Content » Vol 68, Issue 5

Is the effect of phototherapy in psoriasis partly due to an impact on vitamin D metabolism?

Staberg B, Oxholm A, Klemp P, Hartwell D.
DOI: 10.2340/0001555568436439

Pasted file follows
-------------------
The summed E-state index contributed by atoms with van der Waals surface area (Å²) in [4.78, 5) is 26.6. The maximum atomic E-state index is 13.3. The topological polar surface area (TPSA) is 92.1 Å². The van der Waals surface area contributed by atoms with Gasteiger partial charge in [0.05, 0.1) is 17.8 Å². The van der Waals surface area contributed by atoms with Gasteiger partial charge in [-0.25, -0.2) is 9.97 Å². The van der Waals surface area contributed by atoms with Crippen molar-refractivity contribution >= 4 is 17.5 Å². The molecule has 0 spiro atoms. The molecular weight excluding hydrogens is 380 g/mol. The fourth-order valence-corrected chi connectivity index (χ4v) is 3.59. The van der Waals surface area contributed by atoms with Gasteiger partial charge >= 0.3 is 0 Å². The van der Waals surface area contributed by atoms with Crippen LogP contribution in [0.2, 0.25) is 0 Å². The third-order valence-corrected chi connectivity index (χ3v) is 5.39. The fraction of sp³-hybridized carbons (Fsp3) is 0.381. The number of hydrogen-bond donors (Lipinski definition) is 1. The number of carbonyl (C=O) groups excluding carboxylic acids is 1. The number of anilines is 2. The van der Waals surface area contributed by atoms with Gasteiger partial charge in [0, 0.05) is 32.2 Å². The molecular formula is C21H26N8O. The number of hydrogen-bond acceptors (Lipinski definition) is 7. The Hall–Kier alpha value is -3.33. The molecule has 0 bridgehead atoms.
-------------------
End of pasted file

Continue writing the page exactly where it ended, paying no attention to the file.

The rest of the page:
To elucidate the effect of phototherapy on vitamin D metabolism in psoriatics, the serum concentrations of the major vitamin D metabolites (25-hydroxy-vitamin D (25(OH)D), 1,25-dihydroxy-vitamin D (1,25(OH)2D), and 24,25-dihydroxy-vitamin D (24,25(OH)2D)) were studied in 10 patients with disseminated psoriasis, both before and after phototherapy. Some 3-4 weeks of Goeckerman therapy induced significantly increased serum levels of 25(OH)D (mean: 24.6 ng/ml versus 54.4 ng/ml; (p less than 0.001] and 24,25(OH)2D (mean: 2.01 ng/ml versus 3.49 ng/ml; (p less than 0.001)). After phototherapy the mean serum level of 1,25(OH)2D increased nearly to the level found in healthy controls (mean: 23.8 vs. 32.2 pg/ml). However, this increase was not significant. It is shown that conventional phototherapy does have an impact on vitamin D metabolism in psoriatics. Since previous investigations have indicated an abnormal vitamin D metabolism in patients with psoriasis, it is possible that the beneficial effect of phototherapy in this disease might be due partly to an impact on vitamin D metabolism.


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